|Via Jo Lincoln|
From the Financial Times...
Electronic cigarette users are set to be banished to the pavement alongside their tobacco-smoking cousins – and face similar hefty prices – if the World Health Organisation pushes ahead with plans to regulate e-cigarettes in the same way as normal tobacco.
Leaked documents seen by the Financial Times revealed that parts of the WHO are keen to classify the battery-powered devices as tobacco under the Framework Convention on Tobacco Control, a WHO treaty that obliges governments to curtail smoking rates across the globe.
The forces ranged against e-cigarette users are endless and become less accountable at every turn. We have already been faced by the MHRA, the Department of Health and the European Commission. Now comes the World Health Organisation, an unelected body with strong financial links to the pharmaceutical industry which holds its meetings on tobacco in notorious secrecy.
Why, you may ask, has the Department of Health been conniving to have e-cigarettes regulated as medical products while the WHO is conniving to regulate them as tobacco products? Aren't medicines at the opposite end of the spectrum to tobacco products?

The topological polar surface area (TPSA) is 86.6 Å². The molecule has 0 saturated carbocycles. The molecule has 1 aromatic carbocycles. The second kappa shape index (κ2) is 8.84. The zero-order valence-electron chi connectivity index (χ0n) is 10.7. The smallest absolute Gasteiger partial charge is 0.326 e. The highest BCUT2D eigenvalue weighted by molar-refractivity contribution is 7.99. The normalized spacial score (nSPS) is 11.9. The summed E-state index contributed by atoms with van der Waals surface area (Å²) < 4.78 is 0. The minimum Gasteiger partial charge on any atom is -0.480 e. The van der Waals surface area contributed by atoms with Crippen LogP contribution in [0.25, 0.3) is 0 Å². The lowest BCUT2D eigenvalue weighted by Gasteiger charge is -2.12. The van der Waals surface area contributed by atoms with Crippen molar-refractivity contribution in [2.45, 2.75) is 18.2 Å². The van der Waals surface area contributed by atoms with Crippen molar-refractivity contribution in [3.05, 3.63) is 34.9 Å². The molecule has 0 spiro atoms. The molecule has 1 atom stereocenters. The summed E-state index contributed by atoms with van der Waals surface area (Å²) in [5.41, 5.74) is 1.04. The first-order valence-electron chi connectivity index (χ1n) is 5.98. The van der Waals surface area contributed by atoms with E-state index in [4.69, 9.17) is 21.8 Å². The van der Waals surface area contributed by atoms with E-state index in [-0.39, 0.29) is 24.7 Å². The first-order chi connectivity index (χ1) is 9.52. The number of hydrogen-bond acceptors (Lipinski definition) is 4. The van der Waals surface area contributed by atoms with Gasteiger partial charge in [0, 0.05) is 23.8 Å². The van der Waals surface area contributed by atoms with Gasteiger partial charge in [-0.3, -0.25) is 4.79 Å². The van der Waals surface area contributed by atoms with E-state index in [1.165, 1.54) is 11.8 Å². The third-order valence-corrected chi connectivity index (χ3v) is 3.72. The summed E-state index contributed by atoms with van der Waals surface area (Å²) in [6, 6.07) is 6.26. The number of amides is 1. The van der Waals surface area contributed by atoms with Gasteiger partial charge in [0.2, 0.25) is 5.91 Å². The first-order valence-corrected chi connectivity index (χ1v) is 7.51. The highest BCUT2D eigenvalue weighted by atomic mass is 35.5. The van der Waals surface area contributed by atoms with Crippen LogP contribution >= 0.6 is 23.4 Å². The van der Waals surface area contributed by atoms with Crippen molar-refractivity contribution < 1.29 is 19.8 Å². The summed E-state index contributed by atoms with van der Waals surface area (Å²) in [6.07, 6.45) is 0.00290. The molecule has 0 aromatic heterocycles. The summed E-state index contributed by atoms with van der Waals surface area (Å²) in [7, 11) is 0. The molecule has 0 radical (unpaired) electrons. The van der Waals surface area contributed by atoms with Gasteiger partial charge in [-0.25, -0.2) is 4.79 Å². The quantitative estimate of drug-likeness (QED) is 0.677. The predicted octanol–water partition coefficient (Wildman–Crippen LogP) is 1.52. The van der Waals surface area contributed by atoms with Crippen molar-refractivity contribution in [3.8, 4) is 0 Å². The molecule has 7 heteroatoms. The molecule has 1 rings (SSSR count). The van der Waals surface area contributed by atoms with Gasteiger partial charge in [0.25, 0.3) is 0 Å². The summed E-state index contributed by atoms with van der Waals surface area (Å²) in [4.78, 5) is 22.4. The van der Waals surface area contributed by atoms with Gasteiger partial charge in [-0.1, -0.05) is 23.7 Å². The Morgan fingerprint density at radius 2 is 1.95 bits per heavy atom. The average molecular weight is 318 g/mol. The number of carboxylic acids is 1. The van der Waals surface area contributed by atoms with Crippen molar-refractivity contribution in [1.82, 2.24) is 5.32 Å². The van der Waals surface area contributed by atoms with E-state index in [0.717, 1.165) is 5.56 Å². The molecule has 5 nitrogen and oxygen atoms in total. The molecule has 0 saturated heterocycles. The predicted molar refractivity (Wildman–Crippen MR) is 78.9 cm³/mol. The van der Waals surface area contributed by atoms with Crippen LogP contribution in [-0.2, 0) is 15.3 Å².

Of course they are. It makes no sense at all until you consider that the WHO's Framework Convention on Tobacco Control can only be applied to tobacco whereas the MHRA only regulates medicines. Necessity is the mother of invention, hence the eager rush to pretend that e-cigarettes are something they not.
The WHO's excuse for classifying e-cigs as tobacco products is that the nicotine in them comes from tobacco. But the nicotine in patches and gum also comes from tobacco. And whilst it is possible to artificially synthesise nicotine without using tobacco, it is much more expensive and the resulting fluid would be exactly the same. It is a risible justification.
The fact remains that e-cigarettes are neither tobacco products nor medicines. They are consumer products and should be regulated as such. They have nothing to do with the MHRA or the WHO. They have nothing to do with the corrupt 'tobacco control' lobby that has objected to them from the start because never featured in the prohibitionist blueprint.
Quite how the British government is going to square e-cigarettes being both medicines and tobacco products is a question for another day. On the plus side, very few of the signatories of the Framework Convention on Tobacco Control have implemented all of the WHO's recommendations. It can be ignored with apparent impunity. On the down side, the UK is one of those countries.
As difficult as it was for vapers to make the EU see some sense on this issue, the hardest task is yet to come. The WHO is completely outside the democratic process and answers only to itself. There is a long road ahead.
For further reading head to City AM and Dick Puddlecote.